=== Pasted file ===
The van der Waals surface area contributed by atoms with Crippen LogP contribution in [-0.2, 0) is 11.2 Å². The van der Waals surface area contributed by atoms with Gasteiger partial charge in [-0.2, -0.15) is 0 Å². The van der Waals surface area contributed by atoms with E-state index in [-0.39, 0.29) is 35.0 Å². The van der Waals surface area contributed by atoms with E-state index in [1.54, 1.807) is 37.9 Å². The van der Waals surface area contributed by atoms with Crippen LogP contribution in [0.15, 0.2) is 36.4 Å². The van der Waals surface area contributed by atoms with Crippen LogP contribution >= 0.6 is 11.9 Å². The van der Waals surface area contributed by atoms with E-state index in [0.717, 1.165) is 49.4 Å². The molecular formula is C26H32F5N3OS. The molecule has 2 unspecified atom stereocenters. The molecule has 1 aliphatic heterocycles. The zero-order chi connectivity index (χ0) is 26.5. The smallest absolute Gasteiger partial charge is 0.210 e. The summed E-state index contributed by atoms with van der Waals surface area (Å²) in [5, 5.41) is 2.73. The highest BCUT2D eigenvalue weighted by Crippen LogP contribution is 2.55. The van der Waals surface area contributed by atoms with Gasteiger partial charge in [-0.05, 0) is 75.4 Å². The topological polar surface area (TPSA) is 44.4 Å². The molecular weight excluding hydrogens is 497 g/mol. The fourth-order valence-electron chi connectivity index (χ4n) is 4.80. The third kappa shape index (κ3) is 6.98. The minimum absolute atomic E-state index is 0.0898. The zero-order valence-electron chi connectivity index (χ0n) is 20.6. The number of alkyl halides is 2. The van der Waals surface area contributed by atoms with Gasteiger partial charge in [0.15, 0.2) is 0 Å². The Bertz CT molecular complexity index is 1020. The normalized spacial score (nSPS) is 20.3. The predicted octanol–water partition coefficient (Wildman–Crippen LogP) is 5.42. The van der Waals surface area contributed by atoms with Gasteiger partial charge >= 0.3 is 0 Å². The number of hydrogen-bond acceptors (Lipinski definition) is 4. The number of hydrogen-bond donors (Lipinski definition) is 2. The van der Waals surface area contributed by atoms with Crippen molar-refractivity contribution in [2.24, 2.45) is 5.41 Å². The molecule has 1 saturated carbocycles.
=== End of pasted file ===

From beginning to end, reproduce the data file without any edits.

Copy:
The van der Waals surface area contributed by atoms with Crippen LogP contribution in [-0.2, 0) is 11.2 Å². The van der Waals surface area contributed by atoms with Gasteiger partial charge in [-0.2, -0.15) is 0 Å². The van der Waals surface area contributed by atoms with E-state index in [-0.39, 0.29) is 35.0 Å². The van der Waals surface area contributed by atoms with E-state index in [1.54, 1.807) is 37.9 Å². The van der Waals surface area contributed by atoms with Crippen LogP contribution in [0.15, 0.2) is 36.4 Å². The van der Waals surface area contributed by atoms with Crippen LogP contribution >= 0.6 is 11.9 Å². The van der Waals surface area contributed by atoms with E-state index in [0.717, 1.165) is 49.4 Å². The molecular formula is C26H32F5N3OS. The molecule has 2 unspecified atom stereocenters. The molecule has 1 aliphatic heterocycles. The zero-order chi connectivity index (χ0) is 26.5. The smallest absolute Gasteiger partial charge is 0.210 e. The summed E-state index contributed by atoms with van der Waals surface area (Å²) in [5, 5.41) is 2.73. The highest BCUT2D eigenvalue weighted by Crippen LogP contribution is 2.55. The van der Waals surface area contributed by atoms with Gasteiger partial charge in [-0.05, 0) is 75.4 Å². The topological polar surface area (TPSA) is 44.4 Å². The molecular weight excluding hydrogens is 497 g/mol. The fourth-order valence-electron chi connectivity index (χ4n) is 4.80. The third kappa shape index (κ3) is 6.98. The minimum absolute atomic E-state index is 0.0898. The zero-order valence-electron chi connectivity index (χ0n) is 20.6. The number of alkyl halides is 2. The van der Waals surface area contributed by atoms with Gasteiger partial charge in [0.15, 0.2) is 0 Å². The Bertz CT molecular complexity index is 1020. The normalized spacial score (nSPS) is 20.3. The predicted octanol–water partition coefficient (Wildman–Crippen LogP) is 5.42. The van der Waals surface area contributed by atoms with Gasteiger partial charge >= 0.3 is 0 Å². The number of hydrogen-bond acceptors (Lipinski definition) is 4. The number of hydrogen-bond donors (Lipinski definition) is 2. The van der Waals surface area contributed by atoms with Crippen molar-refractivity contribution in [2.24, 2.45) is 5.41 Å². The molecule has 1 saturated carbocycles.